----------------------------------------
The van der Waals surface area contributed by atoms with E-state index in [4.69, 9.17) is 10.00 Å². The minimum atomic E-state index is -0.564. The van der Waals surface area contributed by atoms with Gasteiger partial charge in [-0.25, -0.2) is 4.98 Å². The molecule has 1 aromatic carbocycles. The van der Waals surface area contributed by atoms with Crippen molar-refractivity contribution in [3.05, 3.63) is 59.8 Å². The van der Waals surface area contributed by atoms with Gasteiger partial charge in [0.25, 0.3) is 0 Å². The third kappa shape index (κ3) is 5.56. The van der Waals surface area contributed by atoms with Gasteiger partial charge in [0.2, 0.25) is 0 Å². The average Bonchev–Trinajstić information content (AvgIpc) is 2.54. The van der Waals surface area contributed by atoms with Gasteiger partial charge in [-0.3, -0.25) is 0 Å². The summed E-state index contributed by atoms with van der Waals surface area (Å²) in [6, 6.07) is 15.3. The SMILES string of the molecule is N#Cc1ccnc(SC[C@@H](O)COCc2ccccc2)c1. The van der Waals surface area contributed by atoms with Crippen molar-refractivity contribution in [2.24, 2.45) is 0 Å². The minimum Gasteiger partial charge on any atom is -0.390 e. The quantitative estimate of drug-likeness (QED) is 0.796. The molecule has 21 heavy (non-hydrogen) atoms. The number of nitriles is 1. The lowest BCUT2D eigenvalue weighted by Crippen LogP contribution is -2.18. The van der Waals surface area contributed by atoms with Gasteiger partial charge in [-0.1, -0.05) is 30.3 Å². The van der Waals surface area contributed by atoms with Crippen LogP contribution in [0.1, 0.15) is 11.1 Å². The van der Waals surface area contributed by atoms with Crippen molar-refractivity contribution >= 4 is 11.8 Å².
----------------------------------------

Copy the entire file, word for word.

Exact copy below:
The van der Waals surface area contributed by atoms with E-state index in [4.69, 9.17) is 10.00 Å². The minimum atomic E-state index is -0.564. The van der Waals surface area contributed by atoms with Gasteiger partial charge in [-0.25, -0.2) is 4.98 Å². The molecule has 1 aromatic carbocycles. The van der Waals surface area contributed by atoms with Crippen molar-refractivity contribution in [3.05, 3.63) is 59.8 Å². The van der Waals surface area contributed by atoms with Gasteiger partial charge in [0.25, 0.3) is 0 Å². The third kappa shape index (κ3) is 5.56. The van der Waals surface area contributed by atoms with Gasteiger partial charge in [0.2, 0.25) is 0 Å². The average Bonchev–Trinajstić information content (AvgIpc) is 2.54. The van der Waals surface area contributed by atoms with Gasteiger partial charge in [-0.3, -0.25) is 0 Å². The summed E-state index contributed by atoms with van der Waals surface area (Å²) in [6, 6.07) is 15.3. The SMILES string of the molecule is N#Cc1ccnc(SC[C@@H](O)COCc2ccccc2)c1. The van der Waals surface area contributed by atoms with Crippen molar-refractivity contribution in [2.24, 2.45) is 0 Å². The minimum Gasteiger partial charge on any atom is -0.390 e. The quantitative estimate of drug-likeness (QED) is 0.796. The molecule has 21 heavy (non-hydrogen) atoms. The number of nitriles is 1. The lowest BCUT2D eigenvalue weighted by Crippen LogP contribution is -2.18. The van der Waals surface area contributed by atoms with Gasteiger partial charge in [-0.1, -0.05) is 30.3 Å². The van der Waals surface area contributed by atoms with Crippen LogP contribution in [0.1, 0.15) is 11.1 Å². The van der Waals surface area contributed by atoms with Crippen molar-refractivity contribution >= 4 is 11.8 Å².